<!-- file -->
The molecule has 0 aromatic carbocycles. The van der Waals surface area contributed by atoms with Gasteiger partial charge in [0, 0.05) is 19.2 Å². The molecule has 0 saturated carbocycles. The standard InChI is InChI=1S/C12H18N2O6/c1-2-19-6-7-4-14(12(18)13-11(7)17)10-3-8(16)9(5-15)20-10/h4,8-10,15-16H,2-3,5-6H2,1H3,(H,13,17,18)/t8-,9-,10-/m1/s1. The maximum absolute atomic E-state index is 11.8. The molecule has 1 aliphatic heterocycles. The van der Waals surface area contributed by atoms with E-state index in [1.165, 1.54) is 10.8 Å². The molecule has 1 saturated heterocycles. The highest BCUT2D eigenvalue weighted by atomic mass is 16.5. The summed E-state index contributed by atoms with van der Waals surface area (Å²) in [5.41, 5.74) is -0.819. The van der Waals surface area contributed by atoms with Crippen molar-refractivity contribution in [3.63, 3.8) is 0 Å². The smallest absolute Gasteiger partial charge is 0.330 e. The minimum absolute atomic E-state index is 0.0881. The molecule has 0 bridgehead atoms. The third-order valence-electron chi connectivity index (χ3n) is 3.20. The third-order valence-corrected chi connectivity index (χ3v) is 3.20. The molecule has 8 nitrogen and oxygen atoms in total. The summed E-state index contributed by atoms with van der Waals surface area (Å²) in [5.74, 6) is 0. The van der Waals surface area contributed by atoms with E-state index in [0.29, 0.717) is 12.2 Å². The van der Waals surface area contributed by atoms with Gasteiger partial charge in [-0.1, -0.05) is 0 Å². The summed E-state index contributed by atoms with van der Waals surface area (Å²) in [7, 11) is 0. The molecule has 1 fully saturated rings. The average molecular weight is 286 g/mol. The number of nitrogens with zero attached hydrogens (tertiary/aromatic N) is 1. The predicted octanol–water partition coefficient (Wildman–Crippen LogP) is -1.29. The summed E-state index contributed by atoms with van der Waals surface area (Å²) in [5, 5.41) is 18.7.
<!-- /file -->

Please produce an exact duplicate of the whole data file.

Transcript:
The molecule has 0 aromatic carbocycles. The van der Waals surface area contributed by atoms with Gasteiger partial charge in [0, 0.05) is 19.2 Å². The molecule has 0 saturated carbocycles. The standard InChI is InChI=1S/C12H18N2O6/c1-2-19-6-7-4-14(12(18)13-11(7)17)10-3-8(16)9(5-15)20-10/h4,8-10,15-16H,2-3,5-6H2,1H3,(H,13,17,18)/t8-,9-,10-/m1/s1. The maximum absolute atomic E-state index is 11.8. The molecule has 1 aliphatic heterocycles. The van der Waals surface area contributed by atoms with E-state index in [1.165, 1.54) is 10.8 Å². The molecule has 1 saturated heterocycles. The highest BCUT2D eigenvalue weighted by atomic mass is 16.5. The summed E-state index contributed by atoms with van der Waals surface area (Å²) in [5.41, 5.74) is -0.819. The van der Waals surface area contributed by atoms with Crippen molar-refractivity contribution in [3.63, 3.8) is 0 Å². The smallest absolute Gasteiger partial charge is 0.330 e. The minimum absolute atomic E-state index is 0.0881. The molecule has 0 bridgehead atoms. The third-order valence-electron chi connectivity index (χ3n) is 3.20. The third-order valence-corrected chi connectivity index (χ3v) is 3.20. The molecule has 8 nitrogen and oxygen atoms in total. The summed E-state index contributed by atoms with van der Waals surface area (Å²) in [5.74, 6) is 0. The van der Waals surface area contributed by atoms with E-state index in [0.29, 0.717) is 12.2 Å². The van der Waals surface area contributed by atoms with Gasteiger partial charge in [-0.1, -0.05) is 0 Å². The summed E-state index contributed by atoms with van der Waals surface area (Å²) in [7, 11) is 0. The molecule has 1 fully saturated rings. The average molecular weight is 286 g/mol. The number of nitrogens with zero attached hydrogens (tertiary/aromatic N) is 1. The predicted octanol–water partition coefficient (Wildman–Crippen LogP) is -1.29. The summed E-state index contributed by atoms with van der Waals surface area (Å²) in [5, 5.41) is 18.7.